We took the tube from around the corner then changed metros and got off a Tower Bridge.  We wandered around a little until we found our restaurant, Perkins Reveler, which is located under the bridge.  We had a very good dinner.  I had salmon and Kathleen had sea bream and a pear tart for dessert.  Kathleen had a glass of English sparkling wine.  It was good.  For security, the lower gate to the Tower of London is closed at 9 pm.  It’s the gate we needed, so we had to walk all the way around again. 

The Ceremony of the Keys is held every night at 9:30, in fact every night for the past 777 years in the Tower of London.  We will return to the Tower of London tomorrow, and I will give its history. The evening ceremony was rather impressive.  The Master of the Keys gave some explanation and the ceremony involved locking the main gate and several others.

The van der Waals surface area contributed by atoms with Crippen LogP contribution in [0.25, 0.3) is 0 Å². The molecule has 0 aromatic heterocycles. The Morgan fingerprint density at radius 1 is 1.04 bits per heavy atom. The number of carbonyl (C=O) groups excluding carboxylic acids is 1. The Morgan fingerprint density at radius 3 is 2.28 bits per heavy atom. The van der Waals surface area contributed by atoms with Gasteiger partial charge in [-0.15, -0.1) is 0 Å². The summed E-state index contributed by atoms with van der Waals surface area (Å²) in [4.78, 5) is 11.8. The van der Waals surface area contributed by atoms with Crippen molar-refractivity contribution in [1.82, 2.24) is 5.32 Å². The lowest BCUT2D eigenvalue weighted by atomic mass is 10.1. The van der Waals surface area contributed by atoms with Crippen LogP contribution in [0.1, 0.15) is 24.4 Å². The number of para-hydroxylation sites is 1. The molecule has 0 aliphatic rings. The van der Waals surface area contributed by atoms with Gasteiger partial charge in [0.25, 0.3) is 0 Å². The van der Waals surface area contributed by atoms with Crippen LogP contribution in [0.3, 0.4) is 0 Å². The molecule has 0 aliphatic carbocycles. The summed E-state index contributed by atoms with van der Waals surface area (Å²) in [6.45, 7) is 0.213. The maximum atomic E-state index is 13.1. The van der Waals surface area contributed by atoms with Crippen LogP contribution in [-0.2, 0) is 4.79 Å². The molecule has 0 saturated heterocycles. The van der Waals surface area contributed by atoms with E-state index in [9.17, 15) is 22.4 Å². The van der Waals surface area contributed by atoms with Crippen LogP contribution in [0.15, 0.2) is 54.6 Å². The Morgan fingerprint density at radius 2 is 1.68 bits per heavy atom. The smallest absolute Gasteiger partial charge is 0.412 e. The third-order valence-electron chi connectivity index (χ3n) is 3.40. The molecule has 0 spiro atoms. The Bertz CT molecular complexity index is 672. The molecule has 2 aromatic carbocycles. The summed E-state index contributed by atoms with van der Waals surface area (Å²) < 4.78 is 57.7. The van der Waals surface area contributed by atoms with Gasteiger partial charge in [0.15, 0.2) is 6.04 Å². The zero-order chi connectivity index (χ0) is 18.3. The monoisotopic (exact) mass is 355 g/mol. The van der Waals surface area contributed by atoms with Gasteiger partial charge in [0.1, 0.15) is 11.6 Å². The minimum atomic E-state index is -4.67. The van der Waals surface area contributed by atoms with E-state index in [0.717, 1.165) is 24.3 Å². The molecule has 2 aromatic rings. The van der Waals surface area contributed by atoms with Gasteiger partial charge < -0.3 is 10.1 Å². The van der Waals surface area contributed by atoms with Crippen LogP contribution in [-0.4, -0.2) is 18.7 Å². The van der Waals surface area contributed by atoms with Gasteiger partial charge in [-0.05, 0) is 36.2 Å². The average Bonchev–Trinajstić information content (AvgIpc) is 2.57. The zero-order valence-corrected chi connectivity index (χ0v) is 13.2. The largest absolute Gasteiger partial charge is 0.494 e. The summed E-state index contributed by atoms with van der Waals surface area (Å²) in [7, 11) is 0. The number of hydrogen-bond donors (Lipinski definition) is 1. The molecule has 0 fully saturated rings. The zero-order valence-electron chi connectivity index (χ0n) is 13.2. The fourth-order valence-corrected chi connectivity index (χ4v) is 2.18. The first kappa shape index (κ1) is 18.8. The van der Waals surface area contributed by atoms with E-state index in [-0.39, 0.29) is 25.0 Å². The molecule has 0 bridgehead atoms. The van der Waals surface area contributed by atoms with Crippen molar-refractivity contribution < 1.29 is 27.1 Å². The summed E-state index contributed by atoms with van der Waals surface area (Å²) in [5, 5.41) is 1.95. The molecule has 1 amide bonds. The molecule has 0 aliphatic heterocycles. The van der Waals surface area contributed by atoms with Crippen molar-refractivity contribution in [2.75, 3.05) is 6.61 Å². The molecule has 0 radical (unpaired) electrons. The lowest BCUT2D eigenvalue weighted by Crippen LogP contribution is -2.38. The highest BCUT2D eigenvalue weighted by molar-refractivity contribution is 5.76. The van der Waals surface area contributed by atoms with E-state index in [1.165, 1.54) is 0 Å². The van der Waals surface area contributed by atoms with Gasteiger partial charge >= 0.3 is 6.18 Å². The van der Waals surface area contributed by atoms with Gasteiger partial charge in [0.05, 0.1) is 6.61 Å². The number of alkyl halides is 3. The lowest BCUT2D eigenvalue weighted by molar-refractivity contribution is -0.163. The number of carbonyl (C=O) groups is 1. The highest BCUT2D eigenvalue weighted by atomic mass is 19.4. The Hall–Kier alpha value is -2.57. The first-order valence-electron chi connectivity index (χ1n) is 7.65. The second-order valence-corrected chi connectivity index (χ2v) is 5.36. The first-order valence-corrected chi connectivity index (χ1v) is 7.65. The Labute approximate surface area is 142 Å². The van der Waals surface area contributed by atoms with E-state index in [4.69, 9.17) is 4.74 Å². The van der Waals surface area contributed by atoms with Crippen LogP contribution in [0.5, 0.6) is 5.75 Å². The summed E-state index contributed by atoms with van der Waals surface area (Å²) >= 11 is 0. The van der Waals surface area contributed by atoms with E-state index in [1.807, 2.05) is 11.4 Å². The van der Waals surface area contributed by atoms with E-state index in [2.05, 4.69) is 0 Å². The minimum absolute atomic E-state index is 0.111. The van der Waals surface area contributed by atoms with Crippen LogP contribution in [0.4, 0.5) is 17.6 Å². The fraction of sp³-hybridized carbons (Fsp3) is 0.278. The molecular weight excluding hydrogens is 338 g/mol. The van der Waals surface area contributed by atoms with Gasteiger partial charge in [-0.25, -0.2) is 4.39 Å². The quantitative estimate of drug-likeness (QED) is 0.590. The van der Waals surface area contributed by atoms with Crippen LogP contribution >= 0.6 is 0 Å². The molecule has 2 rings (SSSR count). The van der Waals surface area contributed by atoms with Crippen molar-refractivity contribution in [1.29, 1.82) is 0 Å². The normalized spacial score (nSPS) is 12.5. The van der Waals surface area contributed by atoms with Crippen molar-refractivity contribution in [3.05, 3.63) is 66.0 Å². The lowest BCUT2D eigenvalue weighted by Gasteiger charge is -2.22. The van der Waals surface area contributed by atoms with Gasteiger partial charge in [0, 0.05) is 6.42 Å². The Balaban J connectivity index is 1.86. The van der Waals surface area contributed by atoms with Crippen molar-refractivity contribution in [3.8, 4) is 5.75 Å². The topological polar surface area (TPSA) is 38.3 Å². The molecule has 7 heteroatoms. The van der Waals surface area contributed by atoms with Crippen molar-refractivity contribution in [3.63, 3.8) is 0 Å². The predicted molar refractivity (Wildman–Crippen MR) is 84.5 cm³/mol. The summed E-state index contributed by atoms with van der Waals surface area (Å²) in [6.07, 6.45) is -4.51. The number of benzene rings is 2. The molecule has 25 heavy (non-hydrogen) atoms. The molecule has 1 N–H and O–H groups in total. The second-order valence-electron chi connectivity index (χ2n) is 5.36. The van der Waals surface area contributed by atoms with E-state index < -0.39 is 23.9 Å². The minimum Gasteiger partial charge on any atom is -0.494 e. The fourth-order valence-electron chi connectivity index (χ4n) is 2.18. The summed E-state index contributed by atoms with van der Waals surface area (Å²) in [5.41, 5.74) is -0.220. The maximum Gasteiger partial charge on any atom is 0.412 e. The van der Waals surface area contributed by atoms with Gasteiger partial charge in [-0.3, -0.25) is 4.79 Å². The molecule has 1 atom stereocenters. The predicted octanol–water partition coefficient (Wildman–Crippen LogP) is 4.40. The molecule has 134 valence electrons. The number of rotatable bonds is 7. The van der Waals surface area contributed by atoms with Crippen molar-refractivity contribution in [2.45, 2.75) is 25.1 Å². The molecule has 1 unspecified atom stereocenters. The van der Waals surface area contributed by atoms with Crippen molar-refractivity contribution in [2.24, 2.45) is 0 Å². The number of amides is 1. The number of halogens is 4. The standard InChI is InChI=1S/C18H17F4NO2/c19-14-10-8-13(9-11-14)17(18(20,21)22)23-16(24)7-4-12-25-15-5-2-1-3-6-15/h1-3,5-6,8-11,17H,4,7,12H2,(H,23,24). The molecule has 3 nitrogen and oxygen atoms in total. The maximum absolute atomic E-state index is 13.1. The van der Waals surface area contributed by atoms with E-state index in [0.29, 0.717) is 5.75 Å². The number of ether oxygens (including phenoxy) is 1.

We found the metro and did the changes and got back home with no problem. We had a very enjoyable and full day.  



Day 1 -Arrival in Edinburgh

Day 2 - Edinburgh

Day 3- Edinburgh to Inchcolm Abbey

Day 4 - Edinburgh to Melrose & Rosslyn

DAY 5 - Edinburgh   

DAY 6 - Edinburgh

DAY 7 - York  

DAY 8 - Durham

DAY 9 -York 

DAY 10 - Lincoln

DAY 11 -Ely  

DAY 12 - Peterborough

DAY 13 - Cambridge 

DAY 14 - Ely to Worchester  

DAY 15 - Tewkesbury and Gloucester

DAY 16 - Hereford         

DAY l7 - London   

DAY 18 - London  

DAY 19 - London   

DAY 20 - London to Guildford, Chichester, Midhurst

DAY 21 - London      OUR LAST DAY